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Title:Modeling watershed management with an ecological objective - a multi-agent system based approach
Author(s):Yang, Yi-Chen
Director of Research:Cai, Ximing
Doctoral Committee Chair(s):Cai, Ximing
Doctoral Committee Member(s):Herricks, Edwin E.; Stipanović, Dušan M.; Valocchi, Albert J.
Department / Program:Civil & Environmental Eng
Discipline:Civil Engineering
Degree Granting Institution:University of Illinois at Urbana-Champaign
Multi-Agent System Modeling
Water Resources Management
Decentralized Optimization
Human Impact
Abstract:Watershed management is a practice that administers water and land resources within a watershed context for different users under spatial heterogeneity and temporal variability. Meeting water demands for both human and ecosystem and maintaining the harmonic balance between those two is one of the ultimate challenges for watershed managers. This study quantitatively defines both human and natural water users as agents in a watershed and then uses a multi-agent system (MAS) modeling framework to formulate the water allocation issue among the agents. A decentralized optimization algorithm is developed to evaluate the complexity of the watershed level outcomes resulting from different agents’ decisions. The construction of ecology-hydrology quantitative connection is the very first step to incorporate the ecological concern into the watershed planning. A data-mining approach: genetic programming (GP) is applied in this study to addressing this task. Using the Indicators of Hydrologic Alteration (IHAs) to represent the environmental flow condition, genetic programming generated a quantitative relationship (equation) between natural flow regime metrics (hydrology) and fish community indices (ecology). After a robustness test shows that each metrics in the equation had a consistent relationship with the ecological index, the GP generated equation is proofed as a direct linkage between hydrology and ecology and can reflect the ecosystem status under given flow situation. Meanwhile, the verification test shows a consistent outcome between GP, a traditional statistic method: principal component analysis (PCA) and an ecological approach: autecology matrix (AM). This common outcome provides confidence in using existing and new approaches and observational data to build solid hydroecological relationships. This method is applied to a real world case study regarding using daily reservoir operation for ecosystem restoration purpose. A multi-objectives optimization model is constructed for a case study reservoir in Illinois, USA to evaluate the tradeoff between human economic purpose and ecological conservation purpose. In general, adding the ecological objective into case study reservoir operation will not jeopardize the original economic objective, which is the major concern of current reservoir operation. Meanwhile, the result can also improve the downstream fish habitats by providing a flow regime that close to the natural condition. Due to the spatial heterogeneity involved in the management issue, dividing the watershed into interconnected subsystems (agents) should be a more realistic approach for analyzing water resources management problems. Agent can be flexibly defined in any appropriate format to characterize the heterogeneous water usage. Agents in the watershed are different types of water users that include offstream human land and water users and instream water “users,” such as riparian aquatic ecosystems. Under the MAS framework, both individual agents’ objectives and the interconnection among these objectives would be addressed using mathematical format. A penalty-based decentralized optimization algorithm is used to solve the formulated mathematical problem. By introducing the local interest factor (βi), this algorithm allows agents to search for the solution in the infeasible solution space when system-wide constraints are violated. The use of βi values enables the analysis of a water resource management problem to include the impact of the various agent behaviors that βi values reflect. Aggressive agents with large βi values affect other agents, particularly the reactive ecosystem agents, and even the entire system. In the real world case study of the Yellow River Basin, China, the concept of βi has been translated into local water price (pi). The local water price, served as an institutional arrangement, is used to guide the convergence of the decentralized management. The results of different scenarios analysis shows that equilibrium local water prices can be achieved under physical constraints in the watershed that will result in lower water consumptions and higher economic benefits compare to the baseline scenario. The subsidies from the government can not only guarantee the environmental flow requirement, but also increase the system GDP at the same time. Data limitation is always a major concern for watershed management modeling analysis. The construction of quantitative hydroecological relationship using genetic programming requires long-term fish species data. The utility function for the human water agent also needs actual water consumption and economic benefit data. The modeling results can be further improved if more data become available. Incorporating the concept of uncertainty into the MAS framework is the reasonable next step of this study. Agents' decisions will become dynamic and the results should be more close to the real world situation.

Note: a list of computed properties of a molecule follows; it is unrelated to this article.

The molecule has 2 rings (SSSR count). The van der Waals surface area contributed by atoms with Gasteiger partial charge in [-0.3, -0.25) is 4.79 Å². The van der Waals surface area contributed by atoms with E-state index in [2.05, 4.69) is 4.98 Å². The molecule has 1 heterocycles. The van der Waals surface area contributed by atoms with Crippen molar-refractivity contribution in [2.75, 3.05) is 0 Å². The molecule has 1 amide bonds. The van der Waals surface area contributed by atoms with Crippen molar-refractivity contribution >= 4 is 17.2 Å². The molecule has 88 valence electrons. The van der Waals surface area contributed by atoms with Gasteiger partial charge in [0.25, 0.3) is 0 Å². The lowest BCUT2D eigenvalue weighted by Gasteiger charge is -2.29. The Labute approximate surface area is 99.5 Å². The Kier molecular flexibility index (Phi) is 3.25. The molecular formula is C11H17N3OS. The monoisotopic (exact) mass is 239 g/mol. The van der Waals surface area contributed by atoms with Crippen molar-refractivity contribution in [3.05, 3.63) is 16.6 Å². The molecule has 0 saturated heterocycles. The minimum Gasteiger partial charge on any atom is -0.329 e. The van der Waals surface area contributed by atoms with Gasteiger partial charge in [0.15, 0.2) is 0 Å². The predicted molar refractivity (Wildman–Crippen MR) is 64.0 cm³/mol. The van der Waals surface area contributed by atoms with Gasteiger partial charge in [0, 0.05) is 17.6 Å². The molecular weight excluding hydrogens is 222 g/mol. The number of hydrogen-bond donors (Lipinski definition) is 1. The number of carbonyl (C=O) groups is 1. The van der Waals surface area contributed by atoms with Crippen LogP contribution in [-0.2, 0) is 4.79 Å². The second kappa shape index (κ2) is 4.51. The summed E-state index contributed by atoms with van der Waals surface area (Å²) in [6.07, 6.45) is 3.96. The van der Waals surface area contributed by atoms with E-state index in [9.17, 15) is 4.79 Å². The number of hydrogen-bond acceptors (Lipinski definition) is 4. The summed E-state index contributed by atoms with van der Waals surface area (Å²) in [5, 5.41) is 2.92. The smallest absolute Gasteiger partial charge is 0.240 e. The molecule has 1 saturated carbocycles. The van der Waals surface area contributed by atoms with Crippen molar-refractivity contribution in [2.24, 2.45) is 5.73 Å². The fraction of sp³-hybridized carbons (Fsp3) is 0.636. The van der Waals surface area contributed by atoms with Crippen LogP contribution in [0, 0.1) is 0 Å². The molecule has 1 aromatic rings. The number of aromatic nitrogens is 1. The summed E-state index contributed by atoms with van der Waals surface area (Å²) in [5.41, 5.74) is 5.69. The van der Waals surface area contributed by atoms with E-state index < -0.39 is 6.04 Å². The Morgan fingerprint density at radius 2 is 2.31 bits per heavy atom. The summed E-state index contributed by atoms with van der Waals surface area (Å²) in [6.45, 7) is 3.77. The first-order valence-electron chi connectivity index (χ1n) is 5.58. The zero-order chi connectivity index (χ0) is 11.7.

Issue Date:2010-05-19
Rights Information:Copyright 2010 Yi-Chen Yang
Date Available in IDEALS:2010-05-19
Date Deposited:May 2010

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